• Make a letter or a note to the person you’re writing to. There’s no need for anything spectacular. Simply write a letter, either by hand or on a computer. This information should not be included in your Will, which will be made public.
  • Include instructions and information about how to get there. Leave detailed information on how to gain access to your accounts. Include any required websites or devices, along with usernames and passwords.
  • Also, instruct your Executor on how to handle each account. Do you want your images to be shared with relatives, your Twitter account to be erased, and your blog archived and saved? Make sure you’re being as clear and thorough as possible.
  • Place your mail in a secure location. Keep your letter safe with other critical documents such as your Will, health care directive, and insurance information. Because your Executor may require this information immediately after your death, make sure it’s easily available and that you tell them where to find it.
  • Keep your letter current. Update your letter as account information changes so that your Executor gets the most up-to-date information when the time comes.

If you don’t want anyone to have complete access to your Digital Assets if you die or become incapacitated, talk to a lawyer about privacy options.

An attorney may be able to include a clause in your Will that expressly forbids your personal representative from accessing specific assets. Alternatively, the attorney could assist you in establishing a Trust that selects a trusted individual to protect your assets on your behalf.

Brief Overview of the Operative RUFADAA Sections

The following is a section-by-section description of RUFADAA’s provisions, based on the uniform act’s section numbers. 

RUFADAA’s Section 2 has a list of definitions that are utilized throughout the legislation. While it is beyond the scope of this article to go over each definition in detail, we will go over a few of the more important ones below. 

The Uniform Probate Code is the source of several of RUFADAA’s definitions. “A person who carries, maintains, processes, receives, or stores a user’s digital asset” is characterized as a “custodian.”  As a result, most online email and social media service providers will be considered custodians.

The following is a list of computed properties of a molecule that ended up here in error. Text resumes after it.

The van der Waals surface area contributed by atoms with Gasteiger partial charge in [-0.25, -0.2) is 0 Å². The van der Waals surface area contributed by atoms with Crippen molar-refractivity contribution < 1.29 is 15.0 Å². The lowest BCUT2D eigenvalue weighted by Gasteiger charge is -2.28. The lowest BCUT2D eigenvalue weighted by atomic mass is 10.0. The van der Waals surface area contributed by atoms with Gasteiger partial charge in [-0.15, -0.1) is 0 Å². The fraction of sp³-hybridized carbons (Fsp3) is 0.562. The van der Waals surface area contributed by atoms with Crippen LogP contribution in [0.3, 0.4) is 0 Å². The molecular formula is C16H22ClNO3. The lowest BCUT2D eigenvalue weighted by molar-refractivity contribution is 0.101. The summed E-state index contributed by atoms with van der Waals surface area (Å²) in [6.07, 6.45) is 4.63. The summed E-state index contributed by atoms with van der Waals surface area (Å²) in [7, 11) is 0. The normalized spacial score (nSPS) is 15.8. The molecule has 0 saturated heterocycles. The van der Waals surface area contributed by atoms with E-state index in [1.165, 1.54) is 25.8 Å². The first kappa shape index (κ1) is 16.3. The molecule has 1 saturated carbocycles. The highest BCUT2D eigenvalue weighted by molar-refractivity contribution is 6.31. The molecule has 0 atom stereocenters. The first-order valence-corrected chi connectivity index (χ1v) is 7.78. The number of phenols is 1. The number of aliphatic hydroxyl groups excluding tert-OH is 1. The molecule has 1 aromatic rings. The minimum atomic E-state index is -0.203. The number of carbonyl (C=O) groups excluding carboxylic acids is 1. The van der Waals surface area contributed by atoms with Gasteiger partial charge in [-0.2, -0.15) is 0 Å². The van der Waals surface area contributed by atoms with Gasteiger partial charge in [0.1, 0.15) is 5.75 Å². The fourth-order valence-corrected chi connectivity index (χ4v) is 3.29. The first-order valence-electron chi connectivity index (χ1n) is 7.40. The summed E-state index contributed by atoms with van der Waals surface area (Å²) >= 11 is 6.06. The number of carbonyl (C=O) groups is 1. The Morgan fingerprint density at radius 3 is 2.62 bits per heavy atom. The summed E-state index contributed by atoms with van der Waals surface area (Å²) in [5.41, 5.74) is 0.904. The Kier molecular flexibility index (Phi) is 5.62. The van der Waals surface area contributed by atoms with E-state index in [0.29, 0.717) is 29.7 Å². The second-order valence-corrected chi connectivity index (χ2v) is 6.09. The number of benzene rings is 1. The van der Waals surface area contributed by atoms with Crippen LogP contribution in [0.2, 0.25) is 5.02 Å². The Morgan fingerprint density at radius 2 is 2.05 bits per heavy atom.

The phrase “content of an electronic communication” is borrowed from the S.C.A., which states that content “includes any information concerning the substance, purport, or meaning of any wire, oral, or electronic communication when used with respect to any wire, oral, or electronic communication.”  

The term is intended to apply exclusively to content that is covered by the ECPA (including the S.C.A.).  As a result, throughout the Revised UFADAA, the term “content of an electronic communication” applies solely to material in the body of an electronic message that is not easily available to the public. 

The information would not be subject to the federal law’s privacy safeguards under ECPA if it was easily available to the public. A “tweet” by a Twitter user that is visible to the general public, for example, would not be included in this definition.

A “catalog of electronic communications,” on the other hand, is defined as information that identifies each individual with whom a user has had electronic communications, as well as the time and date of that communication and the person’s electronic address. 

A catalog linked to an email, for example, might include the sender and recipient’s email addresses, as well as the time and date the communication was sent. In most cases, a fiduciary will have access to a catalog of the user’s communications but not to the content unless the user has authorized the publication of the material (as explained below). 

RUFADAA defines an “online tool” as “an electronic service provided by a custodian that allows the user to provide directions for or nondisclosure of Digital Assets to a third person in an agreement separate from the custodian’s terms of service agreement.” 

An online tool can assign a “designated recipient” to manage the user’s Digital Assets. An online tool replaces directions in the user’s estate planning paperwork, as detailed below, even if such directions are in conflict with the user’s preferences as indicated in an online tool. 

The act applies to:

(1) fiduciary acting under a Will or power of attorney signed before or after the act’s effective date;

(2) a personal representative of a decedent who died before or after the act’s effective date (including a decedent who died intestate);

(3) a conservatorship commenced before or after the act’s effective date; and

(4) a trustee of a Trust created before or after the act’s effective date. 

RUFADAA creates a “three-tier priority system” for establishing a user’s purpose in relation to any digital asset in Section 4. 

First, the user can instruct the custodian whether or not to divulge the content of the digital asset using an online tool. Any such directive “overrides a contrary direction by the user in a Will, Trust, power of attorney, or other records” provided the online tool permits the user to change or delete the direction at any time. 

Second, if an online tool is not used, the user’s instructions in a Will, Trust, Power of Attorney, or “other record” will determine whether a digital asset’s content can be given to a fiduciary.

 Finally, if the user does not offer instruction through an online tool or related documentation, the fiduciary’s rights will be governed by the TOSA regulating the digital asset. If the TOSA is silent on a user’s fiduciary’s rights, as it usually is, RUFADAA’s default regulations (described below) will be the fiduciary’s only remaining choice. 

According to Section 5 of RUFADAA, if a fiduciary gains access to a digital asset, the TOSA continues to apply to the fiduciary in the same way as it did to the original user. If the custodian can comply with section 6.69, the custodian is not obligated to allow a fiduciary to assume the rights under the TOSA.